The purpose of the private messaging here is to make it easy (but not TOO easy) for people to contact you privately.

My son has a dog. His roommate has a cat. Both are free-fed (but not while visiting us, since we have two opportunistic dogs that live here.) The dog would eat the cat's food and the cat would eat the dog's. That wouldn't seem to be a problem, except that dogs and cats have different dietary needs.

The solution, which doesn't sound like it would work for you, but might help others, was to put the cat's food where the dog can't reach it and to switch the dog to a kibble that he likes, and the cat doesn't.

In fact, the dog likes it well-enough that the cat never really gets a chance to try it.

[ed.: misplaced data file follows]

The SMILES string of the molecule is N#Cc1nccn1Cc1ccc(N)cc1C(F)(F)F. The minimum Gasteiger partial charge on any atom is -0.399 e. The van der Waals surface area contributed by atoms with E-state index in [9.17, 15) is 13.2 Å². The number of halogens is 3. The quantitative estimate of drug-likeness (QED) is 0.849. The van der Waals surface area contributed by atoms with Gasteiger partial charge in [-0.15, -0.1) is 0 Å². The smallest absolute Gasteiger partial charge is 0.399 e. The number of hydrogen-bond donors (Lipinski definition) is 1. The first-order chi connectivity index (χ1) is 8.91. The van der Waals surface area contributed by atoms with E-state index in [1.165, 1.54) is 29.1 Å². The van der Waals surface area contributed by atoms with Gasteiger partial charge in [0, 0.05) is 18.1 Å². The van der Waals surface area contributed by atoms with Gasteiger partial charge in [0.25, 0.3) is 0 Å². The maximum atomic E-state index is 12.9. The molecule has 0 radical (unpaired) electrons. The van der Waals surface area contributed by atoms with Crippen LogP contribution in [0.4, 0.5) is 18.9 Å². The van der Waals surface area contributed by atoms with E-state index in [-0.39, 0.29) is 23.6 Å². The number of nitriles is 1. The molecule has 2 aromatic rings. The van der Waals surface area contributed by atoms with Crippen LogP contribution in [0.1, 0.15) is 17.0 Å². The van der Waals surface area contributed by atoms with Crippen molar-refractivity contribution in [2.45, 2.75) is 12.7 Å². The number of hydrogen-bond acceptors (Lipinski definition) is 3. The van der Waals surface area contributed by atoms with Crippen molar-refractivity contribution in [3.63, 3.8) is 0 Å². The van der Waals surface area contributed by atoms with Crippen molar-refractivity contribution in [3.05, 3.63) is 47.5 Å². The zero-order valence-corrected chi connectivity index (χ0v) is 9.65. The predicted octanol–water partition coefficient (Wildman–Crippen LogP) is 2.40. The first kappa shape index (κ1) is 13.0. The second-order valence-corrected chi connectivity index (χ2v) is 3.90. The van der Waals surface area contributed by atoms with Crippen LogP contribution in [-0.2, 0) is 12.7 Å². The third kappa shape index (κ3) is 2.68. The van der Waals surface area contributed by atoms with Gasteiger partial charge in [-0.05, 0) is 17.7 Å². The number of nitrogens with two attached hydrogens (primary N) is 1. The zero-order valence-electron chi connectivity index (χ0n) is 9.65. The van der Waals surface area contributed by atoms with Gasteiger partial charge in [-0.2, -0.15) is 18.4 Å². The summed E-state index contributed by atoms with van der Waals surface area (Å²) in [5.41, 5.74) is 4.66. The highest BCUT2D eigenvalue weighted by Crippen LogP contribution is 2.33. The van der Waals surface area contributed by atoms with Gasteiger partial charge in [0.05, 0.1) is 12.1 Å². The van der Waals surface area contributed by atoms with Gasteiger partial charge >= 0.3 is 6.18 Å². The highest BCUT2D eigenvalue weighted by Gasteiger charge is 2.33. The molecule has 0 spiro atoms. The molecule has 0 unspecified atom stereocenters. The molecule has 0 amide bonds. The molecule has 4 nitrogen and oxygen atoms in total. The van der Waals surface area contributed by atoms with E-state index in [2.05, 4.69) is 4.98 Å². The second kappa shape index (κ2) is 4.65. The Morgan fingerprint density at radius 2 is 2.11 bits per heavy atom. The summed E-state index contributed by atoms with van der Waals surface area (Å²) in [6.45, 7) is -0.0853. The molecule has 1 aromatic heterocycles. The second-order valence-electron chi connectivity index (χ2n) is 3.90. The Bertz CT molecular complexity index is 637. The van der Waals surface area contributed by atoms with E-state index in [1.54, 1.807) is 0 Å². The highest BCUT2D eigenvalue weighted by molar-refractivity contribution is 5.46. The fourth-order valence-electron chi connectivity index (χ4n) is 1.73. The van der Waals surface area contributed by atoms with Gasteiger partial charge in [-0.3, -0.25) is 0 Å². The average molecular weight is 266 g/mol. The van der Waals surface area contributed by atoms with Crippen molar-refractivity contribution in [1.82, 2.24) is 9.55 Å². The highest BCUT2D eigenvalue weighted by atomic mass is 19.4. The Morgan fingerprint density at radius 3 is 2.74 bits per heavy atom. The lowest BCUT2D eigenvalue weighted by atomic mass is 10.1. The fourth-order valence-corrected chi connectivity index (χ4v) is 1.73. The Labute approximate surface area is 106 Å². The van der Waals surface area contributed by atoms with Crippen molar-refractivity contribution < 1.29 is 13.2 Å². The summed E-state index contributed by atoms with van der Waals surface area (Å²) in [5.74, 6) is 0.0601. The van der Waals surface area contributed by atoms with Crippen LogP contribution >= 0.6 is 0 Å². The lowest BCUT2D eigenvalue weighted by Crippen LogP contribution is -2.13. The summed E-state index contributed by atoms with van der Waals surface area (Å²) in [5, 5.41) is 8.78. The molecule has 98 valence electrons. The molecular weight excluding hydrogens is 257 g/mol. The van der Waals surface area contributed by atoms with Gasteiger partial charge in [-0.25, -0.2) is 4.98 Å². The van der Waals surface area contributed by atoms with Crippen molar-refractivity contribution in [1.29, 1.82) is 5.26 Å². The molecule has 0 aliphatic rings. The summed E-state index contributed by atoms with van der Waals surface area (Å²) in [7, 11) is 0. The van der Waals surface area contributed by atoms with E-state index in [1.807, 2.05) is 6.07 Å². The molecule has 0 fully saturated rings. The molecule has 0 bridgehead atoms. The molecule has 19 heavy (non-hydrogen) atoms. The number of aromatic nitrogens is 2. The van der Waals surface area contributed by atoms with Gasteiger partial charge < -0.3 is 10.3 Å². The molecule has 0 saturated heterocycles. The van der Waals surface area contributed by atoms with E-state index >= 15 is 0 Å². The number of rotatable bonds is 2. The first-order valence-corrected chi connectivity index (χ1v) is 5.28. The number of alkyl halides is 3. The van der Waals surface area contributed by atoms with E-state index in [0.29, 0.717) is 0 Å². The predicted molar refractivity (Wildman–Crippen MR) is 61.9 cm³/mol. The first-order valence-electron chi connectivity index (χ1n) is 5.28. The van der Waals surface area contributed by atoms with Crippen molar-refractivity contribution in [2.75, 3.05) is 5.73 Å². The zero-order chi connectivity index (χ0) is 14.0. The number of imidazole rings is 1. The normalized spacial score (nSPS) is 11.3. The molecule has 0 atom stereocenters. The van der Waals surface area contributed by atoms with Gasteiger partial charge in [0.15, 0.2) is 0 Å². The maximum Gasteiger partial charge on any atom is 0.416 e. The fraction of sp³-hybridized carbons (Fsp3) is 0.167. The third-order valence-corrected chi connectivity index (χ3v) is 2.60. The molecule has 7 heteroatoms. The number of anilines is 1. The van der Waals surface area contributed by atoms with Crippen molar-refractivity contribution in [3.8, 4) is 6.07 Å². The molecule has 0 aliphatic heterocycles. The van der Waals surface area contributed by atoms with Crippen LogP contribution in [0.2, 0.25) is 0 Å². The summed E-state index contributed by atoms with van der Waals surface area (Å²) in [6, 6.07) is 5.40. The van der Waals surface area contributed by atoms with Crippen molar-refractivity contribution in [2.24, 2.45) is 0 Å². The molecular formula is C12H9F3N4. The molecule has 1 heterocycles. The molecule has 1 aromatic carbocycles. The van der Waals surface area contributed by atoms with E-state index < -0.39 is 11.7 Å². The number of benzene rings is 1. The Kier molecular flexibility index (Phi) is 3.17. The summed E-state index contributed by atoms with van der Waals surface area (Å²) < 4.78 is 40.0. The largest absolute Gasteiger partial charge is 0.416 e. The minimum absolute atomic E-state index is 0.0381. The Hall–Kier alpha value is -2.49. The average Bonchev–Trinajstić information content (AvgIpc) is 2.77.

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Discussion Starter #11
Thanks, Ron. I'm pretty new to forums and blogs, and never even thought of spammers. I appreciate your time and suggestions.
 

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I think you are just out of luck. Either put it up or expect the dog to eat it.

Imagine leaving a small child alone in a room with a candy dish. Would you expect them not to eat any? And they can understand you.
 

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Discussion Starter #13
I think you are right, James. It's the sneakiness that gets to me as much as anything else. Again, you'd have to see this dog to believe it. I've had him his whole life and he's very smart, very stubborn, and VERY sneaky! I love him because he's so much like a cat! :)